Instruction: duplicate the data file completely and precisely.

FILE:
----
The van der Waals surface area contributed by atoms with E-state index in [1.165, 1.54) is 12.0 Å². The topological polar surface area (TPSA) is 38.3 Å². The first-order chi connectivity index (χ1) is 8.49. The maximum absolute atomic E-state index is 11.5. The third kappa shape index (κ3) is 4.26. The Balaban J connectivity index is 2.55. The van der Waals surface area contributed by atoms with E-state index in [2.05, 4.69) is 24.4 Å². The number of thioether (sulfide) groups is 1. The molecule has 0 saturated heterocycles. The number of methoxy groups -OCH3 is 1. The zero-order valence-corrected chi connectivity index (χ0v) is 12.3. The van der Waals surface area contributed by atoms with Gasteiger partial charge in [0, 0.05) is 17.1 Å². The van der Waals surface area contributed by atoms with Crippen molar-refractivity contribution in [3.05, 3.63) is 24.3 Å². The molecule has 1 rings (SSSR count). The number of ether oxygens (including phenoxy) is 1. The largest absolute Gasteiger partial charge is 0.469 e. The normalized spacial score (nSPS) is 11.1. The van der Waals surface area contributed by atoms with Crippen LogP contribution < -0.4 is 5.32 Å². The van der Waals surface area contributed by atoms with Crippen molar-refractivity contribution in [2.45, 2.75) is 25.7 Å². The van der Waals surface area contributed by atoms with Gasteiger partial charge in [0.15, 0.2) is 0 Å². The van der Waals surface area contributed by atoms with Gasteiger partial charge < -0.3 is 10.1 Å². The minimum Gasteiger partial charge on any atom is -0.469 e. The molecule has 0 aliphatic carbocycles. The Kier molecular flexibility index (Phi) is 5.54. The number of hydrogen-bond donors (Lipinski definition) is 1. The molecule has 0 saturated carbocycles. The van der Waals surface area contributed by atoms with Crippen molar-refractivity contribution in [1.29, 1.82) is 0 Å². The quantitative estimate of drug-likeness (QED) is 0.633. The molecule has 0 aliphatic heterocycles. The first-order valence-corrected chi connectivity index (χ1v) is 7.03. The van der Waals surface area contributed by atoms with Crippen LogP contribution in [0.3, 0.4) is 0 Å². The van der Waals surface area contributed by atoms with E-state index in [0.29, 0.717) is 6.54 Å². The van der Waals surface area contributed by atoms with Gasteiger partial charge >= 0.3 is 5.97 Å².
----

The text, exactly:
The van der Waals surface area contributed by atoms with E-state index in [1.165, 1.54) is 12.0 Å². The topological polar surface area (TPSA) is 38.3 Å². The first-order chi connectivity index (χ1) is 8.49. The maximum absolute atomic E-state index is 11.5. The third kappa shape index (κ3) is 4.26. The Balaban J connectivity index is 2.55. The van der Waals surface area contributed by atoms with E-state index in [2.05, 4.69) is 24.4 Å². The number of thioether (sulfide) groups is 1. The molecule has 0 saturated heterocycles. The number of methoxy groups -OCH3 is 1. The zero-order valence-corrected chi connectivity index (χ0v) is 12.3. The van der Waals surface area contributed by atoms with Gasteiger partial charge in [0, 0.05) is 17.1 Å². The van der Waals surface area contributed by atoms with Crippen molar-refractivity contribution in [3.05, 3.63) is 24.3 Å². The molecule has 1 rings (SSSR count). The number of ether oxygens (including phenoxy) is 1. The largest absolute Gasteiger partial charge is 0.469 e. The normalized spacial score (nSPS) is 11.1. The van der Waals surface area contributed by atoms with Crippen LogP contribution < -0.4 is 5.32 Å². The van der Waals surface area contributed by atoms with Crippen molar-refractivity contribution in [2.45, 2.75) is 25.7 Å². The van der Waals surface area contributed by atoms with Gasteiger partial charge in [0.15, 0.2) is 0 Å². The van der Waals surface area contributed by atoms with Gasteiger partial charge < -0.3 is 10.1 Å². The minimum Gasteiger partial charge on any atom is -0.469 e. The molecule has 0 aliphatic carbocycles. The Kier molecular flexibility index (Phi) is 5.54. The number of hydrogen-bond donors (Lipinski definition) is 1. The molecule has 0 saturated carbocycles. The van der Waals surface area contributed by atoms with Crippen molar-refractivity contribution in [1.29, 1.82) is 0 Å². The quantitative estimate of drug-likeness (QED) is 0.633. The molecule has 0 aliphatic heterocycles. The first-order valence-corrected chi connectivity index (χ1v) is 7.03. The van der Waals surface area contributed by atoms with Crippen LogP contribution in [0.3, 0.4) is 0 Å². The van der Waals surface area contributed by atoms with E-state index in [0.29, 0.717) is 6.54 Å². The van der Waals surface area contributed by atoms with Gasteiger partial charge >= 0.3 is 5.97 Å².